You are the owner of this article.
Flood advistory issued for part of Dodge County after ice jam discovered on Elkhorn River
breaking spotlight alert featured top story

Flood advistory issued for part of Dodge County after ice jam discovered on Elkhorn River

dodge flood.jpg

The National Weather Service issued a Flood Advisory for a portion of Dodge County after an ice jam was discovered on the Elkhorn river earlier Monday. 

The National Weather Service in Omaha issued a Flood Advisory for north central Dodge County after emergency management found an ice jam on the Elkhorn River Monday.

The ice jam was discovered around 11:32 a.m. and has only caused minor flooding in lowland areas near the river, according to NWS hydrologist David Pearson.

“Some ice by the West Point area moved,” he said. “The extent isn’t known, not a very strong one yet, there’s just some lowland flooding.”

The NWS office in Omaha warned of possible ice jams during the weekend given the sudden rise in temperature.

With NWS monitoring the ice jam, Pearson said one of the office’s biggest concerns is the cold weather allowing the jam to remain in place for a long period of time.

“We could gain more ice and the jam would freeze more or it wouldn’t melt. If anything, it could keep it the same or make it worse,” he said.

Scribner City Administrator Elmer Armstrong said the jam, which is located near the U.S. Highway 275 bridge going over the Elkhorn River next to Dead Timber Recreation Area, could eventually break up and move further downstream.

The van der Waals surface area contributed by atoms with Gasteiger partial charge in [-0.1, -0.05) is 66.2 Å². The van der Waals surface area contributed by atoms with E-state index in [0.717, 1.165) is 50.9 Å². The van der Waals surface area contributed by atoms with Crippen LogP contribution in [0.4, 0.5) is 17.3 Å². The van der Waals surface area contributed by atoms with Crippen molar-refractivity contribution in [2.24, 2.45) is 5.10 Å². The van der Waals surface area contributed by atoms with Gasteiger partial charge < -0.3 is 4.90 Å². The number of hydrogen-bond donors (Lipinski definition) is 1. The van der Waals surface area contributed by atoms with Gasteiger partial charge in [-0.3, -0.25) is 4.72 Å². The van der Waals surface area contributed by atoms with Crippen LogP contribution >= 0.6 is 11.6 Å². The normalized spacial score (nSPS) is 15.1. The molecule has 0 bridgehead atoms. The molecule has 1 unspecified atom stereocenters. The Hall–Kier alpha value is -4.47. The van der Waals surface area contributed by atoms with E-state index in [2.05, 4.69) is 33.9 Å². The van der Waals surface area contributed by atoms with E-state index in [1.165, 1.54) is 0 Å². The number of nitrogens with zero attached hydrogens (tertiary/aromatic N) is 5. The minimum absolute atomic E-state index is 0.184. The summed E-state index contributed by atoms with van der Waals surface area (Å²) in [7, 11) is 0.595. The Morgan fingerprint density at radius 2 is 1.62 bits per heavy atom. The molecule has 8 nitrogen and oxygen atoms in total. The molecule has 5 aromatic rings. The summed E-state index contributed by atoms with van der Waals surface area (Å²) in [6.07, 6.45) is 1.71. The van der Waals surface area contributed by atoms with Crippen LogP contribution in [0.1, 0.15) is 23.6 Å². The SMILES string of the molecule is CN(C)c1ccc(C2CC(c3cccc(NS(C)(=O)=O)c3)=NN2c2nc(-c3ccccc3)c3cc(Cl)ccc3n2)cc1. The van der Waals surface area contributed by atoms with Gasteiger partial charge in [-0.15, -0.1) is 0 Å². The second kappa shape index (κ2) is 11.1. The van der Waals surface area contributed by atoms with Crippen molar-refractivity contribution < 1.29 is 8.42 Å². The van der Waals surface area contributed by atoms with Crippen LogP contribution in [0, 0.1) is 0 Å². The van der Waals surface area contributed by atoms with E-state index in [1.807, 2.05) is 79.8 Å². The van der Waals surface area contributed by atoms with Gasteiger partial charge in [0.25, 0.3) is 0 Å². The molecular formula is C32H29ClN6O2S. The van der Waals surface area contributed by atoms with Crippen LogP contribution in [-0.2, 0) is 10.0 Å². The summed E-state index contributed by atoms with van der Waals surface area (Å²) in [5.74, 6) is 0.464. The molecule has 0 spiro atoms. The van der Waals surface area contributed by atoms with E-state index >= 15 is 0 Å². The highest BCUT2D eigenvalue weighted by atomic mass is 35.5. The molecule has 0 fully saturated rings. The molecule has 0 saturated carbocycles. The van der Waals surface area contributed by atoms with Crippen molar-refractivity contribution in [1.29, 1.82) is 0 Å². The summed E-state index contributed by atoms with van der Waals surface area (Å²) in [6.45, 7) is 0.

That could become a problem for Scribner if the ice were to jam again downriver.

“If the ice jam lets loose up above and jams further downstream, then it becomes a problem,” he said. “It’s spilling out as we speak. It’s just a question of how far it goes or if it jams.

Armstrong said the best-case scenario is if the water stays within its banks and the ice remains broken up as it moves downstream.

“All we know is that we’re sitting below so we know something will be coming sometime,” he said.

Pearson said NWS will continue to monitor the jam as it evolves.

“We’re at the beginning stages of it being a concern,” he said. “If it does get worse, we’ll be prepared for it.”


Be the first to know

* I understand and agree that registration on or use of this site constitutes agreement to its user agreement and privacy policy.

Related to this story

Get up-to-the-minute news sent straight to your device.


News Alerts

Breaking News